The Temporal , Parotid , Infratemporal and Submandibular regions

Applied anatomy



  • The parotid gland is enclosed by thick tight investing cervical fascia. Therefore inflammation of the gland is very painful and compresses the structures contained especially the facial nerve and retromandibular vein

  • During parotid surgery due care must be taken to avoid injury to the facial nerve as this will cause paralysis of muscles of facial expression

  • Because of the close relationship of parotid gland and external auditory meatus, inflammation of the parotid gland may present with ear aches

  • MUMPS (Parotiditis) presents with swelling and pain around the ear made worse on chewing or sucking on lemon

  • The location of the opening of the parotid duct is important in sialography

Infra temporal fossa

  • The lingual nerve passes submucosally along the lingual aspect of the alveolar area of the 3 rd molar tooth.

    The inferior alveolar nerve , as it passes through the mandibular canal, is close to the root of the 3 rd molar tooth.

    Accordingly, these two nerves are at risk of injury during extractions of the 3 rd molar or mandibular fractures .

  • Mandibular nerve block is the procedure of applying local anaesthesia to the mandibular nerve. The injection

    needle is passed through the mandibular notch, into the infratemporal fossa where the local anaesthetic is injected.

    This procedure blocks all the sensory branches of the mandibular nerve.

  • Inferior alveolar nerve block : In this procedure, the inferior alveolar nerve is anaesthetised by injecting the anaesthetic fluid around the mandibular foramen.

    All the mandibular teeth are anaesthetised to the midline. The skin and mucous membrane of the lower lip, the labial alveolar mucosa and the gingivae and the sskin of the chin are also anaesthetised.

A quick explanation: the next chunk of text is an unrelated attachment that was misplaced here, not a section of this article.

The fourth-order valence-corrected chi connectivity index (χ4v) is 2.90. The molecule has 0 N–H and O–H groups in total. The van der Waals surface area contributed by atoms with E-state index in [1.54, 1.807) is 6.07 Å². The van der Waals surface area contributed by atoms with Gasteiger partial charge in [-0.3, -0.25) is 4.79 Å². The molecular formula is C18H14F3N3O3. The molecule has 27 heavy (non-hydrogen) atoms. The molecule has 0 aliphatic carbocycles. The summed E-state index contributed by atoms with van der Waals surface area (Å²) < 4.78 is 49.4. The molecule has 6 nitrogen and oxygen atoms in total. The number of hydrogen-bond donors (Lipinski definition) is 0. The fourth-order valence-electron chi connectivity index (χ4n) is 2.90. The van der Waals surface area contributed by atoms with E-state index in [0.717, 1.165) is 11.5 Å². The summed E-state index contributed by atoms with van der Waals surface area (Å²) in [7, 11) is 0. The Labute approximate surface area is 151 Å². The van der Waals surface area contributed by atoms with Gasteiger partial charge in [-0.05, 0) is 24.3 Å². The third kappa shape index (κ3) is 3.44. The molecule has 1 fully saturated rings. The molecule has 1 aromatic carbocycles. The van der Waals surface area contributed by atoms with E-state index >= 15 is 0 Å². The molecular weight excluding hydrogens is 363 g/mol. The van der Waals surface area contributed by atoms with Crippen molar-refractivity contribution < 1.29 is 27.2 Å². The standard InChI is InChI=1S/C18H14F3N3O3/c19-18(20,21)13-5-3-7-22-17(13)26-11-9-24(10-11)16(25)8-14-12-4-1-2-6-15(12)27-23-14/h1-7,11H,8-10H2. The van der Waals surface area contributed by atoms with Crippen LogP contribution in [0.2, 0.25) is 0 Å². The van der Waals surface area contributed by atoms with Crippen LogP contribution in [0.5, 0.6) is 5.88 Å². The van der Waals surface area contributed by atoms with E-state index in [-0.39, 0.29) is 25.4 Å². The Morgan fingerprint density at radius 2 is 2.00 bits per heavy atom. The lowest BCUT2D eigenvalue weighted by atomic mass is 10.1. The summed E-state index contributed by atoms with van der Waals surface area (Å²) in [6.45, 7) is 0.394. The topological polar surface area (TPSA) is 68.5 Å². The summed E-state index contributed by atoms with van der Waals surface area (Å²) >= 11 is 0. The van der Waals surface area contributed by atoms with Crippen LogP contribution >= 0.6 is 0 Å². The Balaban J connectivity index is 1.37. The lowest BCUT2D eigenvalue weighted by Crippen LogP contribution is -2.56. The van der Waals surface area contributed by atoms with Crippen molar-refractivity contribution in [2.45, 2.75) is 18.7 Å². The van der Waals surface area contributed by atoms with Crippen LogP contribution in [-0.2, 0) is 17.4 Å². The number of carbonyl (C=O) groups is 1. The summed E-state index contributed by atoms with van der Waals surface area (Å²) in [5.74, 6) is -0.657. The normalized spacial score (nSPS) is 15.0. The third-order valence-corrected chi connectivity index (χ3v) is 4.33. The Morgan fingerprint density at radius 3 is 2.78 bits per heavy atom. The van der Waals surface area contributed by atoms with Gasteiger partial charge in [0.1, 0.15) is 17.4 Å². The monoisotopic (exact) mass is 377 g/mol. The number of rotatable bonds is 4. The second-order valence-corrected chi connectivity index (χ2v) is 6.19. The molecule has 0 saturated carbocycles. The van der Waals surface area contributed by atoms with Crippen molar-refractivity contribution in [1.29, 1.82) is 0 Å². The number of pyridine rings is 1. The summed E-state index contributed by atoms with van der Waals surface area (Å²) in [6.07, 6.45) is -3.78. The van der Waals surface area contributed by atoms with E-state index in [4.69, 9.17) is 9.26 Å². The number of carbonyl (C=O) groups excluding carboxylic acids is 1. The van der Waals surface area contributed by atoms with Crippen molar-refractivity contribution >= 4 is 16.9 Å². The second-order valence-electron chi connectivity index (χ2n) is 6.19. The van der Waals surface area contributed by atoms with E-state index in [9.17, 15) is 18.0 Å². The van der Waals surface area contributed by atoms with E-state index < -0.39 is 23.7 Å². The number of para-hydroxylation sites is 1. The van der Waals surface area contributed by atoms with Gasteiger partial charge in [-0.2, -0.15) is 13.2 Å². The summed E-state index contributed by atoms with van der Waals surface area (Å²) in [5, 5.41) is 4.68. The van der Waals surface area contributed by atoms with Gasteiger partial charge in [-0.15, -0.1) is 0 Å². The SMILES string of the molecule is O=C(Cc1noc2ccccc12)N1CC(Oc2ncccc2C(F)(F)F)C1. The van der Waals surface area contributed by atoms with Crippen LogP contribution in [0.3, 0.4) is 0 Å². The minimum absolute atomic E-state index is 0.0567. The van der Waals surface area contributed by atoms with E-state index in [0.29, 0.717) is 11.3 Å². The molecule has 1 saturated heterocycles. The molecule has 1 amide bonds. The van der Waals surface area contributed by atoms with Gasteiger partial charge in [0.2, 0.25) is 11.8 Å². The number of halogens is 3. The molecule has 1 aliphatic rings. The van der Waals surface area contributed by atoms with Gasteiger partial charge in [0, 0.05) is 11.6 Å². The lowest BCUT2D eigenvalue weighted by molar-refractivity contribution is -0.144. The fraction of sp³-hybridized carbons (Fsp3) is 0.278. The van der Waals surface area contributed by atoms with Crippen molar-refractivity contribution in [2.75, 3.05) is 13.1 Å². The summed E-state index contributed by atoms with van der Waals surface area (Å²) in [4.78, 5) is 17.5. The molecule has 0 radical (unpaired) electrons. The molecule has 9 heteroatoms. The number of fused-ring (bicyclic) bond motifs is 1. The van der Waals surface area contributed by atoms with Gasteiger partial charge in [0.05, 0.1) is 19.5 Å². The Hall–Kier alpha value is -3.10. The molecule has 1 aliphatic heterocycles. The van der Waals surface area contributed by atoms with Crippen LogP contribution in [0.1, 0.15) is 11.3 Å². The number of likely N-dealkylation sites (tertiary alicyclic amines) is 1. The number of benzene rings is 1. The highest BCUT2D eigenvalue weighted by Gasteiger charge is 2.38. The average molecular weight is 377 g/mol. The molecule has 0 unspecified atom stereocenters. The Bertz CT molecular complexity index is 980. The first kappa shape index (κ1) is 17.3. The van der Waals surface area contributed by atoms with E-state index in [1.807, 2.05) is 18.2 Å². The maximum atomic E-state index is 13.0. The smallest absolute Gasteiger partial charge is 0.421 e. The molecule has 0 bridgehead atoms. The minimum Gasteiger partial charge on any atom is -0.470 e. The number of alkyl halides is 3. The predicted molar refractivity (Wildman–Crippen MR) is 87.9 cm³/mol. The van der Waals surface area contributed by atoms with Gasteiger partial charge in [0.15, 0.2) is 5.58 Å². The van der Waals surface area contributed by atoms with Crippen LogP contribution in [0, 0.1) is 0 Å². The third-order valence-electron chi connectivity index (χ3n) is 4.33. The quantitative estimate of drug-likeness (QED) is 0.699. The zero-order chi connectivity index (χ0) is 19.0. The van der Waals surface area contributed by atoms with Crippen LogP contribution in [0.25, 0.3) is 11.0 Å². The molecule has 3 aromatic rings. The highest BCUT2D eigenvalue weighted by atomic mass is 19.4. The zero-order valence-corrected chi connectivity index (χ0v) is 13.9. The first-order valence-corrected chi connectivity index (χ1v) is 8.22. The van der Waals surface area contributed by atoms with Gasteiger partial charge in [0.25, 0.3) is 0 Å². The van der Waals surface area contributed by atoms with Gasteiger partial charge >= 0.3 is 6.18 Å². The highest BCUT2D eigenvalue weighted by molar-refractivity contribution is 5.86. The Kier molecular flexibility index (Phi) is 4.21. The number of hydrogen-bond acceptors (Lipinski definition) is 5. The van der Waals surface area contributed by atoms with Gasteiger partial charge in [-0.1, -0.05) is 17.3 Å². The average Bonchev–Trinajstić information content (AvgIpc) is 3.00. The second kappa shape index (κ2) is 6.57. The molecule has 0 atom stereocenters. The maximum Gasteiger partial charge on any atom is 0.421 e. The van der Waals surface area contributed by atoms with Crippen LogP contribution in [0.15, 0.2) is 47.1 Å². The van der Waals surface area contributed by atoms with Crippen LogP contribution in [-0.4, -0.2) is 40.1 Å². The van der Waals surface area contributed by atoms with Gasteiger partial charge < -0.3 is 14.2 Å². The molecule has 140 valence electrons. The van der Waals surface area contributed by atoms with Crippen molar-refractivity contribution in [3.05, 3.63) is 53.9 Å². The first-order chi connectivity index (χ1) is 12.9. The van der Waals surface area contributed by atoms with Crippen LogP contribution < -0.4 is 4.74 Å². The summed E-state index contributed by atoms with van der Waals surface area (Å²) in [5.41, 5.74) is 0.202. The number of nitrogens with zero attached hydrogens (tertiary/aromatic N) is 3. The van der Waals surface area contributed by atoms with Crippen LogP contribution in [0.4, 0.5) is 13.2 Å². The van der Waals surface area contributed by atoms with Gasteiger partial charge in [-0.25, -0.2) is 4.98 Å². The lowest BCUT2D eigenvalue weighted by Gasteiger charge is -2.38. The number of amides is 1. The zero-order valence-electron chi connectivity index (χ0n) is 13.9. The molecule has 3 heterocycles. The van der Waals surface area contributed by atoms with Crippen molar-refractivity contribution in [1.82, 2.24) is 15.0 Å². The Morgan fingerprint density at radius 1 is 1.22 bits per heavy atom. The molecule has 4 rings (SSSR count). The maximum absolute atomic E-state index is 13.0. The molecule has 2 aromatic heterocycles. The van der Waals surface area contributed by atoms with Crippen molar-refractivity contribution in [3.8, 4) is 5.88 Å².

Submandibular region

A common site of swellings which could be due to:

  • Inflammation of lymph nodes due to infection of the:
  1. Upper respiratory tract,
  2. Oral cavity,
  3. Pharynx
  4. Scalp
  5. Face
  • Submandibular abscess
  • Cystic hygroma
  • Lymphoma
  • Submandibular gland inflammation and tumors

During surgery in this region, care must be taken not to damage

  • Hypoglossal nerve
  • Marginal mandibular and cervical branches of facial
  • Lingual nerve
  • External Carotid artery and its branches
  • Internal jugular vein and its tributaries

Temporomandibular Joint


  • May follow yawning or taking a large bite, a blow to the chin when the mouth is open, fracture mandible

  • Is uncommon posteriorly because of post glenoid tubercle

  • Strong intrinsic lateral ligament

  • Is associated with injury to articular branches of the auriculotemporal nerve

    TMJ Surgery

    Care must be taken to preserve the closely related facial and auriculotemporal nerves and their branches.

    TMJ Arthritis

    Follows degeneration but occassionaly infection
    Causes abnormal function that may result in dental occlusion and joint clicking